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1,600 bats fell to the ground during Houston's cold snap. Here's how they were saved

Mary Warwick, wildlife director for the Houston Humane Society, holds a Mexican free-tailed bat as it recovers from last week's freeze on Tuesday, Dec. 27 in Houston. The freezing temperatures caused the bats to go into hypothermic shock, lose their grip on their habitat and fall to the ground. Over 1500 bats were rescued from the Waugh Street Bridge and in Pearland since Friday.
Elizabeth Conley
/
Houston Chronicle via AP
Mary Warwick, wildlife director for the Houston Humane Society, holds a Mexican free-tailed bat as it recovers from last week's freeze on Tuesday, Dec. 27 in Houston. The freezing temperatures caused the bats to go into hypothermic shock, lose their grip on their habitat and fall to the ground. Over 1500 bats were rescued from the Waugh Street Bridge and in Pearland since Friday.

Some 1,600 bats found a temporary home this week in the attic of a Houston Humane Society director, but it wasn't because they made it their roost.

It was a temporary recovery space for the flying mammals after they lost their grip and plunged to the pavement after going into hypothermic shock during the city's recent cold snap.

On Wednesday, over 1,500 will be released back to their habitats — two Houston-area bridges — after wildlife rescuers scooped them up and saved them by administering fluids and keeping them warm in incubators.

A bat stretches out its wings after getting some fluids at the Houston Humane Society TWRC Wildlife Center.
Elizabeth Conley / Houston Chronicle via AP
/
Houston Chronicle via AP
A bat stretches out its wings after getting some fluids at the Houston Humane Society TWRC Wildlife Center.

Mary Warwick, the wildlife director at the Houston Humane Society, said she was out doing holiday shopping when the freezing winds reminded her that she hadn't heard how the bats were doing in the unusually cold temperatures for the region. So she drove to the bridge where over 100 bats looked to be dead as they lay frozen on the ground.

But during her 40-minute drive home, Warwick said they began to come back to life, chirping and moving around in a box where she collected them and placed them on her heated passenger seat for warmth. She put the bats in incubators and returned to the bridge twice a day to collect more.

Two days later, she got a call about more than 900 bats rescued from a bridge in nearby Pearland, Texas. On the third and fourth day, more people showed up to rescue bats from the Waugh Bridge in Houston, and a coordinated transportation effort was set up to get the bats to Warwick.

Warwick said each of the bats were warmed in an incubator until their body temperature rose and then hydrated through fluids administered to them under their skin.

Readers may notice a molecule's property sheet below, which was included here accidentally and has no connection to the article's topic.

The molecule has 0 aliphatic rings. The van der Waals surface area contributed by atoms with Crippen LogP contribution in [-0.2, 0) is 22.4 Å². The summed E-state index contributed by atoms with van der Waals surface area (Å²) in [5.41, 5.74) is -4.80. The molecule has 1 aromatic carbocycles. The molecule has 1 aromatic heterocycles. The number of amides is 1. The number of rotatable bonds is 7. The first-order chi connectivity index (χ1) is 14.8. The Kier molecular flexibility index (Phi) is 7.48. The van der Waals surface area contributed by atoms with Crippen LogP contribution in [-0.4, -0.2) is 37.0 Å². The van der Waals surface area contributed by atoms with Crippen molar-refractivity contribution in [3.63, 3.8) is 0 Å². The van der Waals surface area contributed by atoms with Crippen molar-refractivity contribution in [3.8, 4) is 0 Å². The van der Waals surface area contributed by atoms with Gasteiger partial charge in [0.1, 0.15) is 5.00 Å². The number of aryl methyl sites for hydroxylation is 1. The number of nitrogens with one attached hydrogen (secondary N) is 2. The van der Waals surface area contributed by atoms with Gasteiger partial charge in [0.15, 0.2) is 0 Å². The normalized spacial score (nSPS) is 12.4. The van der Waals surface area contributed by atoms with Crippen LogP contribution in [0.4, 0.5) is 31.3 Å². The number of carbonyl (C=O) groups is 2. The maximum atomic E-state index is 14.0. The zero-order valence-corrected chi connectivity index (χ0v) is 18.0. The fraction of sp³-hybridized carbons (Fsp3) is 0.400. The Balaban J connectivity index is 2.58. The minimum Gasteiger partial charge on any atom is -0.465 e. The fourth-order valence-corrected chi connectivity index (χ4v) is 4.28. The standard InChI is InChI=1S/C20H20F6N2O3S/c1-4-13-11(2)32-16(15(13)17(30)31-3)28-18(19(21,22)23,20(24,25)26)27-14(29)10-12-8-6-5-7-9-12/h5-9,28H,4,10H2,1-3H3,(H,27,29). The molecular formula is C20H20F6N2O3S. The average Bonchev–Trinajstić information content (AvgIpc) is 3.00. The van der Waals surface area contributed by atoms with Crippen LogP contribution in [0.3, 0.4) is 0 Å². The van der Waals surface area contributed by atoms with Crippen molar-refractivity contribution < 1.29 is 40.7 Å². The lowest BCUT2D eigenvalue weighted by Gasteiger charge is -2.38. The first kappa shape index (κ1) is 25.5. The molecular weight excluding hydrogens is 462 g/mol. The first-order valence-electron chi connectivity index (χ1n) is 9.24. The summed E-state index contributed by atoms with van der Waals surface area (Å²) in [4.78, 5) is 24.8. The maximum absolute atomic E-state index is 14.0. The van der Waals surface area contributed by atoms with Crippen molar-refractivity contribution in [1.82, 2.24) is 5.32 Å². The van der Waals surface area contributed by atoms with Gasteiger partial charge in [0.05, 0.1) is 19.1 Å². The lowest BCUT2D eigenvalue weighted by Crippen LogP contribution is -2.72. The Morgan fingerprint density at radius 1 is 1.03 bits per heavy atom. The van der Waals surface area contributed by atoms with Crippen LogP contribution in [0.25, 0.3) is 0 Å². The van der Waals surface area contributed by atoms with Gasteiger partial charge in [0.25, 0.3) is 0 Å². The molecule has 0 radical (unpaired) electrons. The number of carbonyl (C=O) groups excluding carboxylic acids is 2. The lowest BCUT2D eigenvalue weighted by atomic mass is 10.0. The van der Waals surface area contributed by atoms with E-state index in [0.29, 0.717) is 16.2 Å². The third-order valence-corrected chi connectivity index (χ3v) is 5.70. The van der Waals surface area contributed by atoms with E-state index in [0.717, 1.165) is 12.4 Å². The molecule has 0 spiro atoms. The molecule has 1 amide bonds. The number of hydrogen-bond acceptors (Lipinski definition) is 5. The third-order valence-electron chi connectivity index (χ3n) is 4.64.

After reaching out to other bat rehabilitators, Warwick said it was too many for any one person to feed and care for and the society's current facilities did not have the necessary space, so they put them in her attic where they were separated by colony in dog kennels and able to reach a state of hibernation that did not require them to eat.

"As soon as I wake up in the morning I wonder: 'How are they doing, I need to go see them,' " Warwick said.

Now, nearly 700 bats are scheduled to be set back in the wild Wednesday at the Waugh Bridge and about 850 at the bridge in Pearland as temperatures in the region are warming. She said over 100 bats died due to the cold, some because the fall itself — ranging 15-30 feet — from the bridges killed them; 56 are recovering at the Bat World sanctuary; and 20 will stay with Warwick a bit longer.

The humane society is now working to raise money for facility upgrades that would include a bat room, Warwick added. Next month, Warwick — the only person who rehabilitates bats in Houston — said the society's entire animal rehabilitation team will be vaccinated against rabies and trained in bat rehabilitation as they prepare to move into a larger facility with a dedicated bat room.

Mexican free-tailed bats huddle in an incubator as they recover from the freeze.
Elizabeth Conley / Houston Chronicle via AP
/
Houston Chronicle via AP
Mexican free-tailed bats huddle in an incubator as they recover from the freeze.

"That would really help in these situations where we continue to see these strange weather patterns come through," she said. "We could really use more space to rehabilitate the bats."

Houston reached unusually frigid temperatures last week as an Arctic blast pushed across much of the country. Blizzard conditions from that same storm system are blamed for more than 30 deaths in the Buffalo, New York-area.

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The Associated Press